There had been no objective necessity to arrest an individual who had voluntarily attended a police station in respect of an allegation of harassment, notwithstanding the fact that the low threshold required for the arresting officer to have reasonable grounds to suspect the commission of an offence had been crossed.
The maintenance of public confidence was not a discrete, free-standing element of the investigative obligation imposed on state authorities by ECHR art.2. In cases concerning possible police misconduct, there was no duty to suspend the suspected officer; Member States had a margin of appreciation in that respect.
The Supreme Court considered the revised statutory schemes for the disclosure of convictions in England and Wales and Northern Ireland under the Rehabilitation of Offenders Act 1974, the Rehabilitation of Offenders (Northern Ireland) Order 1978 and the Police Act 1997. The schemes were in accordance with the law for the purposes of ECHR art.8 and, with the exception of provisions in relation to the multiple conviction rule and warnings and reprimands issued to young offenders, it was not possible to say that the categories in the schemes were disproportionate.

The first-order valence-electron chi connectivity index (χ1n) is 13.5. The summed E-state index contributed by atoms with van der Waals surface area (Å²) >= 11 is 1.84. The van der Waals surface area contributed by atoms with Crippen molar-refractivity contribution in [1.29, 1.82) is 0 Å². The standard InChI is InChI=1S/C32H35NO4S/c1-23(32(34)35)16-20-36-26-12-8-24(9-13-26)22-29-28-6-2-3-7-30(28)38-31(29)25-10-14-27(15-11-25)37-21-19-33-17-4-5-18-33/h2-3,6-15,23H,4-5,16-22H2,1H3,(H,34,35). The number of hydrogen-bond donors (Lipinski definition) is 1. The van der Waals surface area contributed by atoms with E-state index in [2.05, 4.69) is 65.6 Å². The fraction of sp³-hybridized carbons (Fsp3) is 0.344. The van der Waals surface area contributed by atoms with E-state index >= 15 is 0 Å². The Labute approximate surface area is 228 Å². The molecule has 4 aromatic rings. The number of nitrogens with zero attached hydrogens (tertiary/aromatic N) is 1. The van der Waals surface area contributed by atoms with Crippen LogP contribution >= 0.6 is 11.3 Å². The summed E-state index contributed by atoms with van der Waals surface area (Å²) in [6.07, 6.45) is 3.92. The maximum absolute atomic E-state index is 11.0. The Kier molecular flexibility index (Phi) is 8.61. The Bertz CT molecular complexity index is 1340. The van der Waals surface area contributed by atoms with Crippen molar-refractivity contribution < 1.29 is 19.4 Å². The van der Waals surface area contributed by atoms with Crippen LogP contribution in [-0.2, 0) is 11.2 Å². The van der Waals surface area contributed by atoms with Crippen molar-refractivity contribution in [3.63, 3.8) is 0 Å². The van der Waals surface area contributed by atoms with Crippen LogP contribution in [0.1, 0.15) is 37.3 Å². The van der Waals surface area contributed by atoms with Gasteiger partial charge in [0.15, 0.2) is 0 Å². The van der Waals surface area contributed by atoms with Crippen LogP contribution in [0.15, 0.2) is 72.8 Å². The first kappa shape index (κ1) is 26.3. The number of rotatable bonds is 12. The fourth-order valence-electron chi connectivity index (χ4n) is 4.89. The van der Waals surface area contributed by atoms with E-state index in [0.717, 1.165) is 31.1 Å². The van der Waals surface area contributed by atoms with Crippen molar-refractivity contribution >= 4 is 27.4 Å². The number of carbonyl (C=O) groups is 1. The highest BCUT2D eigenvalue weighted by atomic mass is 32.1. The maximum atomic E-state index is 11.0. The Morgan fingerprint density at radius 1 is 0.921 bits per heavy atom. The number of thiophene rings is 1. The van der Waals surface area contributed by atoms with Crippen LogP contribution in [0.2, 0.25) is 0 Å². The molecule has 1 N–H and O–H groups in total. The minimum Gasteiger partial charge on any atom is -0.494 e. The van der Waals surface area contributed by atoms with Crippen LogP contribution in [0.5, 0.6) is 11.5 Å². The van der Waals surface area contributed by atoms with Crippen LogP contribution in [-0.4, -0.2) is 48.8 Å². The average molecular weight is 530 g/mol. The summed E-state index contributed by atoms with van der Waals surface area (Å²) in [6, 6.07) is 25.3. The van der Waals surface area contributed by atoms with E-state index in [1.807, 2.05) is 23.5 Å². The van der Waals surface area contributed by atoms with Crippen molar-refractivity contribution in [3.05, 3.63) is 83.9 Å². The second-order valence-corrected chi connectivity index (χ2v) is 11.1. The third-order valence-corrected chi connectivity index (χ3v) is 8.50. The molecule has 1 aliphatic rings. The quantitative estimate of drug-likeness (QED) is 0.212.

The National Crime Agency had complied with its obligations under the Data Protection Act 1998 when using information obtained from a police force as part of an information-sharing practice between law enforcement agencies in disciplinary proceedings which resulted in an employee’s dismissal for gross misconduct.
In the context of prosecution appeals against rulings in respect of a trial, the Court of Appeal held that the notification requirements in the Criminal Justice Act 2003 s.58(4) and s.58(8) could be satisfied by email. It also held that the exemption from prosecution for police constables set out in the Dangerous Dogs Act 1991 s.10(3) did not apply unless the constable was using the dog in question in a directed task, or for an identifiable purpose, as part of a policing activity.